On appeal, the Hughes Country Circuit Court reversed, finding the Referee's decision clearly erroneous. App. to Pet. for Cert. A-25. The court ruled that both St. Martin and the Academy were exempt under § 61-1-10.4(1)(b); that the term "church" referred to "an organization of worshippers," rather than to a "house of worship"; and that the primary purpose of the schools was the propagation of the Synod's faith, a religious concern. App. to Pet. for Cert. A-30 to A-33. The South Dakota Supreme Court, by a divided vote, in turn reversed the judgment of the Circuit Court, and held petitioners subject to the unemployment compensation taxes. In re Northwestern Lutheran Academy, 290 N.W.2d 845 (1980). Noting the growing number of conflicting federal and state decisions on this issue, we granted certiorari. 449 U.S. 950 (1980).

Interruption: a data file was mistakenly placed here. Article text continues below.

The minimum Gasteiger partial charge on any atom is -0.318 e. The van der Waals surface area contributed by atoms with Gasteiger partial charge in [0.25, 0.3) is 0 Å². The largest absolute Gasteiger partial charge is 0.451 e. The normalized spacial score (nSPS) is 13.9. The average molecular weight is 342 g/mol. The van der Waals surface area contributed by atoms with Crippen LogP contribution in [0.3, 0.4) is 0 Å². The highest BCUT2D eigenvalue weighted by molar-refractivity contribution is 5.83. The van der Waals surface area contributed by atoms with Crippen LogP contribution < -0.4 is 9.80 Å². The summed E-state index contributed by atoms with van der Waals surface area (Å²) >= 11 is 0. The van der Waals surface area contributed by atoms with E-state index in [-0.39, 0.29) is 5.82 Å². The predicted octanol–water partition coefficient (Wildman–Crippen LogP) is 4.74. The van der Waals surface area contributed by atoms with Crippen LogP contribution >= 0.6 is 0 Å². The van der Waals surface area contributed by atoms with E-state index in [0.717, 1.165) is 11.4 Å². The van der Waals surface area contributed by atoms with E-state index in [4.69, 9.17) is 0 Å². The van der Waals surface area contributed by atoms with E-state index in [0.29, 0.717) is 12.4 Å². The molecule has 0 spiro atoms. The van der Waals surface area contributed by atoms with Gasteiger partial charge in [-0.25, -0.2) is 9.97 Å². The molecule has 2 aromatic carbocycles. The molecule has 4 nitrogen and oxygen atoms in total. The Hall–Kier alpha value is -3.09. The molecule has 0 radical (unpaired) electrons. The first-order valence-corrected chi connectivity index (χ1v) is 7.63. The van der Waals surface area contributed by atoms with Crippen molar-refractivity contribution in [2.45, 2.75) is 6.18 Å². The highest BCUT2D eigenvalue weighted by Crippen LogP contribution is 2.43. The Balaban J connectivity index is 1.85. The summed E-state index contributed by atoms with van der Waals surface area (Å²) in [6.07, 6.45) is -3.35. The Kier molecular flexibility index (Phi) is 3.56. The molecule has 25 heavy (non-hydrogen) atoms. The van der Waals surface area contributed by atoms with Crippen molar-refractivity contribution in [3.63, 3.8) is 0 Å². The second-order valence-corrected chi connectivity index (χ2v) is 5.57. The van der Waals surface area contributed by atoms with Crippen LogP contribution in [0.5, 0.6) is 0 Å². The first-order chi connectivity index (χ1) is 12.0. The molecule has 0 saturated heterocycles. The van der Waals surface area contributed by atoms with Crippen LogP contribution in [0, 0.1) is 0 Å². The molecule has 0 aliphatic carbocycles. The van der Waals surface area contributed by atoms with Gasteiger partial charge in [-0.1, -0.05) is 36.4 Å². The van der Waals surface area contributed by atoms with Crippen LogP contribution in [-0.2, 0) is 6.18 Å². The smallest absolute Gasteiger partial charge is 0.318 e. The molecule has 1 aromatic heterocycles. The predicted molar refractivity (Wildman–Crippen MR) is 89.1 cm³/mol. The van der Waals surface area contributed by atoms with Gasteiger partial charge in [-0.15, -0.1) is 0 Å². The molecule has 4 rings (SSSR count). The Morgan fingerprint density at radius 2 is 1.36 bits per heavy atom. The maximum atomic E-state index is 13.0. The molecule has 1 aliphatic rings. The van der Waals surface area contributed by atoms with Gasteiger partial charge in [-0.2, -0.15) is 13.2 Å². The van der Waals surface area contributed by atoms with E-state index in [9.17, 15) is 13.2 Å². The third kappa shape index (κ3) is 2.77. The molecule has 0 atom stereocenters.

The South Dakota Supreme Court's analysis depended entirely on its understanding of the meaning of FUTA and the First Amendment, and did not rest on any independent and adequate state ground. We therefore are at liberty to review this judgment, although, literally, it concerns the construction of a state statute. While the South Dakota courts remain free to construe the State's own law differently, they deserve to be made aware of the proper and, here, significant interpretation of the intertwined federal law. See, e. g., Zacchini v. Scripps-Howard Broadcasting Co., 433 U.S. 562, 566-568 (1977); United Air Lines, Inc. v. Mahin, 410 U.S. 623, 630-631 (1973); State Tax Comm'n v. Van Cott, 306 U.S. 511, 514-515 (1939).